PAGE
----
Heartbreaking news from “the Happiest Place on Earth.” Walt Disney Co. (Disney) is reportedly laying off roughly 28,000 employees, mostly from its theme parks in the United States, as the COVID-19 pandemic has greatly impacted its parks and resorts business.
According to a Reuters report, the job cuts will affect the Disney's Parks, Experiences and Products unit, with 67 percent of the employees affected being part-time workers.
Disney was forced to shut its theme parks around the world when COVID-19 began spreading earlier this year, dealing a huge blow to the company.
“We have made the very difficult decision to begin the process of reducing our workforce at our Parks, Experiences and Products segment at all levels,” Josh D'Amaro, Chairman of Disney (DIS) Parks unit announced on Tuesday, Sept. 29 in a statement. The parks unit includes consumer products, cruise lines and other businesses.
D’Amaro cited the prolonged impact of COVID-19, the park’s limited capacity due to physical distancing requirements and uncertainty regarding the pandemic’s duration as the main reasons for the job cuts. He added that the decision was “exacerbated in California by the State’s unwillingness to lift restrictions that would allow Disneyland to reopen.”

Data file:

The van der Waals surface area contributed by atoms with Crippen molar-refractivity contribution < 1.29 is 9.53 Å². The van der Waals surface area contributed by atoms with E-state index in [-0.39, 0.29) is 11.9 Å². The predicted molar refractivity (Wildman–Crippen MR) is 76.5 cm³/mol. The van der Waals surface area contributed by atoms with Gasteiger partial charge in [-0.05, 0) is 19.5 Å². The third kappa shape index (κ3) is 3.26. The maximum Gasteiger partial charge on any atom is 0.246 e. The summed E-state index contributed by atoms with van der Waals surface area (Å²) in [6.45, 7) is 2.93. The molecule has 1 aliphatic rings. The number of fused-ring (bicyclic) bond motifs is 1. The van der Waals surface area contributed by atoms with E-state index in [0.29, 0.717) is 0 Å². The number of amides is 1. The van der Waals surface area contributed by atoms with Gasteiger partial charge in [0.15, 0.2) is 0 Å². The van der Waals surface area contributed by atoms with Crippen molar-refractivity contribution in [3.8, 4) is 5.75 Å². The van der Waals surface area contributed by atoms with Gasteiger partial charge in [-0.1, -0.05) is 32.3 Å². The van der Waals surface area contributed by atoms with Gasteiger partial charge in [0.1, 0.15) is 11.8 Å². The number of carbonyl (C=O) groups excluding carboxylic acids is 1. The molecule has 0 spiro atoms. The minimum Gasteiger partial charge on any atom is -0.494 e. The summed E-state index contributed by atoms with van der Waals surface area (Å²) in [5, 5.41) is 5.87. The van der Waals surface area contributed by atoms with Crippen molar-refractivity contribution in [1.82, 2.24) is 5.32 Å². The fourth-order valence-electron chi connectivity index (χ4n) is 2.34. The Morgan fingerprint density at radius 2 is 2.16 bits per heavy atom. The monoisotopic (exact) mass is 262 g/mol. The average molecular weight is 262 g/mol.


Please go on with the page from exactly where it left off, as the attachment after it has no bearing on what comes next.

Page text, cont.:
The statement, which was also sent as a letter to cast members, explained that management had tried to avoid layoffs by cutting expenses, suspending projects and streamlining operations. According to D’Amaro, they kept non-working Cast Members on furlough since April, while paying healthcare benefits.
“However, we simply cannot responsibly stay fully staffed while operating at such limited capacity,” D’Amaro said. “As difficult as this decision is today, we believe that the steps we are taking will enable us to emerge a more effective and efficient operation when we return to normal," he added.
D'Amaro further stressed that Disney's employees have always been their key to success, playing a valued and important role in delivering a world-class experience. He expressed hope that the company would be able to provide opportunities for them to return should the global health crisis situation improve.
According to a news report by CNN, Disneyland and California Adventure, the company's flagship resorts in California, have been closed since March. Disney World, the company's resort in Florida, closed its doors in March, but began a phased reopening in July. The resort reopened with safety protocols and health measures that included reduced capacity at its parks and requiring all employees and guests to wear masks.
Nearer the Philippines, Hong Kong Disneyland recently announced their reopening on Sept. 25, 2020 with a reduced capacity, enhanced health measures, and a new reservations system in place. They reopened briefly from Jun. 18 to Jul. 15, but had to close indefinitely due to a spike in coronavirus cases in the region.
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(Images from Disney)